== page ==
The roster of performers in 10 adult roles and three juvenile ones is quite superb. Six of the roles are double-cast in this production, so I missed some singers I would like to have heard as a result of attending the opening night. Special praise is due to that night's singer in the title role, the clear-voiced tenor William Ottow. Friday night's Lady Billows, Jessica Kasinski, has a truly powerful soprano voice and personality, though I think I would like just a bit more of the patrician than the blatant blusterer in the part.
Generally speaking, the cast was outstanding not only for singing, but for acting. Under Ronis's guidance, they capture no end of comic nuances both individually and in interaction with each other.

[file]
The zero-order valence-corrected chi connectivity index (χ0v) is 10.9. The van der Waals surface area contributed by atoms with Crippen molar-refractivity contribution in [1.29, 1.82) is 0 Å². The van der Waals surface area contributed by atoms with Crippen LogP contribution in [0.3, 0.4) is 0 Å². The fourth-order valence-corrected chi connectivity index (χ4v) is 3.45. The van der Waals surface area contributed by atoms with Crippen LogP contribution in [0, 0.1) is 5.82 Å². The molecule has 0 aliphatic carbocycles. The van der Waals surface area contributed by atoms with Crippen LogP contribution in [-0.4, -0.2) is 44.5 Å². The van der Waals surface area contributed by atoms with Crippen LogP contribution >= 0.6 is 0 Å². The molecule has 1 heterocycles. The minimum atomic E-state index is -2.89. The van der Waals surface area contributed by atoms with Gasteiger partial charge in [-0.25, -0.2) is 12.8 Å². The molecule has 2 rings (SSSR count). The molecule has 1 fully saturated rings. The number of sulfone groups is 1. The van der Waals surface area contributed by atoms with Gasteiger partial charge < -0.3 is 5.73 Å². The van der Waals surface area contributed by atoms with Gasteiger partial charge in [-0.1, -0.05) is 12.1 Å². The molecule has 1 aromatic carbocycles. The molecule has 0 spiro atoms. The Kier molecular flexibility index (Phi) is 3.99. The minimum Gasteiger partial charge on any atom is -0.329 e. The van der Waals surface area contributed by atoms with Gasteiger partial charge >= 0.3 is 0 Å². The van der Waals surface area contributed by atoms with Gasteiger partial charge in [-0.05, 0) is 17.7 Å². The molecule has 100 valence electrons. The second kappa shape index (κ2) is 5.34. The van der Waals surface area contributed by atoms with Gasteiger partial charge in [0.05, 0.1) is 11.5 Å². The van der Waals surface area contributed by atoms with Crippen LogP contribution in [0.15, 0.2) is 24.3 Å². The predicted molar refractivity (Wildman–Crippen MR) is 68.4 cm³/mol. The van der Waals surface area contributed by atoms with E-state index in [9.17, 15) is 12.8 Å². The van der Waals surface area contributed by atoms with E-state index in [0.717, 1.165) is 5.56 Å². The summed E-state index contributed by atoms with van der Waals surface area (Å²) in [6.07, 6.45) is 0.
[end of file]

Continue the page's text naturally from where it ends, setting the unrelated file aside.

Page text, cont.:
Praise is due, too, for really excellent sets, taking good advantage of the old UW Music Hall stage, and the costumes are likewise designed aptly. Britten reduced his orchestra to a versatile chamber group of 12 players. Under the baton of Kyle Knox, they play with notable expertise, although at times I was bothered by a little of that old bugaboo, the overriding of the singers.
For his debut production, Ronis has made one significant decision: Opting not to use surtitles running with the action. His argument has been that this will encourage the singers to sharpen their diction, while avoiding distraction to the audience. There is a case to be made for this choice; the singers certainly did work to project their words. Nevertheless, in high voices many words are simply going to be lost, and in this work there is so much going on verbally that a lot was blurred or buried. I would call the results mixed.
Whatever your opinion on the point, however, take advantage of the opportunity to enjoy a rare operatic work in a most enjoyable presentation. It will be repeated on at 3 p.m. on Sunday, Oct. 26, at 3 p.m. and 7:30 p.m. on Tuesday, Oct. 28.